What really frustrates me about "the debate" is the attempt to suppress dissenting opinion that is being carried out in the name of objectivity and science - the wrangling over one guy's Ph.D. is only the tip of the iceberg. There is the offering to pay the Smithsonian to back out of an arrangement; blackballing and abusing journal editors who dare to publish articles that don't toe the line; (in the case of Eugenie Scott, NCSE, the demonstrated) writing of misleading and inaccurate articles; the re-presentation of already refuted arguments (in New Scientist). How is so-called academic freedom going to be defended by thousands of scientists - 95%+ of whom don't actually know the details of what's happening - emailing people in authority to get them to exert pressure on one or two scientists? What affect will that have on them? And will this pressure make it more or less likely that the truth will become apparent? What would happen to you if you found yourself the target of this sort of witchhunt? Would it improve the standard of your work?

Take a look at what's going on. I know it's really hard, but try and detach yourself from where you are arguing from, and look at what's happening from a neutral standpoint. Look at the rhetoric on both sides. Look at what people who hadn't even seen it were saying about "Privileged Planet" - can't you see that this is the exact opposite of the freedom which you claim to love? If you think the attitude of people who suppress the truth is undesirable, then why are you trying to become like one of them?

Saturday, July 23, 2005

Universal probability bounds

In Specification: The Pattern that Signifies Intelligence, William Dembski revisits the idea of a "universal probability bound" (see also "The Design Inference"). This is a useful concept - as a bound, it is "impervious [to] any probabilistic resources that might be brought to bear against it." If the probability of a specified event is smaller than this, then it basically won't happen by chance.

The word "specified" is important. Consider the probability bound of 10-150 that Dembski suggests. A computer could generate a random sequence of 100 letters, spaces, commas and full stops. Each 100 character sequence has a probability of one in 10-150 of arising. However, the program has to produce something - an improbable event in itself isn't significant. But suppose I wrote down a particular series of 100 letters, spaces, commas and full stops (with no knowledge of the algorithm that was used by the program). What is the likelihood of the program generating this sequence that I have specified? It is (roughly) 1 in 10150 - and with this universal probability bound, I am able to assert that this is unlikely to arise by chance in the life of the universe - and by extension, in however long the program runs for. So if the program generates this specified sequence, then somebody has cheated somewhere. Or, in Dembski's terms, we can draw an inference of design.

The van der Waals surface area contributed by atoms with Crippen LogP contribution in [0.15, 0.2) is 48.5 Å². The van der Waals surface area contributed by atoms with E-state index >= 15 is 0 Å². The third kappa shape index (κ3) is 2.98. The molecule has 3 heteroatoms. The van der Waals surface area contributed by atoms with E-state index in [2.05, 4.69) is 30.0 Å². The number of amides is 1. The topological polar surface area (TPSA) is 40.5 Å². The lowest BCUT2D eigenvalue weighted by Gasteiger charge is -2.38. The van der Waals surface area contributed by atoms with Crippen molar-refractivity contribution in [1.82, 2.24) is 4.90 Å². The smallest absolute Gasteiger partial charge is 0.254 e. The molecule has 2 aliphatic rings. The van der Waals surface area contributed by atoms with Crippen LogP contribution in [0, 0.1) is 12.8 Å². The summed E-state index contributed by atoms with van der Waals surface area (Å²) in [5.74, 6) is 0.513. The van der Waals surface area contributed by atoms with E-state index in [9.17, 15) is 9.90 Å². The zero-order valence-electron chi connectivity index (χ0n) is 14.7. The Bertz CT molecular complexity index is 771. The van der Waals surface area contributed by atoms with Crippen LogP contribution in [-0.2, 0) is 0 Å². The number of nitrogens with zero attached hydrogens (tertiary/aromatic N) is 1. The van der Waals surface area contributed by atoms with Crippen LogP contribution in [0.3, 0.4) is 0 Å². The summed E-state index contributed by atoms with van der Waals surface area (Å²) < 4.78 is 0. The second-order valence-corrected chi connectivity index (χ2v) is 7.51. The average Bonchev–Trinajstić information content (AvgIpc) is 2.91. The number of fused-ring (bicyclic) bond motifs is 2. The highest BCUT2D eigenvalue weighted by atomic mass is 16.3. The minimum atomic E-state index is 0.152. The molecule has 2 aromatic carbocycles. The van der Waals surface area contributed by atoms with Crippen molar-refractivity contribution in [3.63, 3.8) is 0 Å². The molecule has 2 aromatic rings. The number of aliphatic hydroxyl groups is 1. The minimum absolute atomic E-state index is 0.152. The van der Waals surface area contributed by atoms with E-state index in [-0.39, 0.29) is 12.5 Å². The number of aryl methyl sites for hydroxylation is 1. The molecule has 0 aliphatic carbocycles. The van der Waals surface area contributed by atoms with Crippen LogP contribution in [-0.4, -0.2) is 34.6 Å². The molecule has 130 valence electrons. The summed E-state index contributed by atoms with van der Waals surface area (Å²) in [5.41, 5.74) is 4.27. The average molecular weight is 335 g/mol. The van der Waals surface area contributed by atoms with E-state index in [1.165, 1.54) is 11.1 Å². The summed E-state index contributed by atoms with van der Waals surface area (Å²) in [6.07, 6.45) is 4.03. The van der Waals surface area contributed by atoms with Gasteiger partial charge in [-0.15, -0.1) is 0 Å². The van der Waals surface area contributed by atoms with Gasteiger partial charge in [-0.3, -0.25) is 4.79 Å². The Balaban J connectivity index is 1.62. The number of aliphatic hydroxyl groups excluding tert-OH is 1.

This figure of 10-150 is based on "the number of state changes in elementary particles throughout the history of the universe." It is reasonable to regard this as a "worst possible case" - the universe has a maximum total number of 10150 goes at anything that can be possibly conceived of - so if the probability of a specified event happening by chance is less than the reciprocal of this, we would conclude that it didn't happen by chance.

If this figure is the universal probability bound, I'd like to propose the introduction of slightly different but related probability bounds - perhaps we could call them biochemical, biological, thermodynamic and chemical probability bounds. Considering biological systems, for example, the total number of state changes in the universe is not really relevant. Fast biochemical reactions are fast, no doubt, but whereas the Planck time used to derive this universal probability bound is 10-45 seconds, the fastest biochemical reactions require a period of time at least some 30 orders of magnitude greater (the initial stages of photosynthesis reactions take a period of time of the order of 10-12 seconds. We might allow that most of the history of the universe is relevant for consideration of biochemical processes - but since the majority of the matter of the universe is hydrogen and helium (all but one thousandth of 1 percent), given that biochemical reactions basically involve mass of the universe that isn't dominated by hydrogen and helium, it would also seem to be sensible to reduce the biological probability bound by five further orders of magnitude from the cosmic probability bound. Thus an estimate for the biochemical probability bound would be 10-115.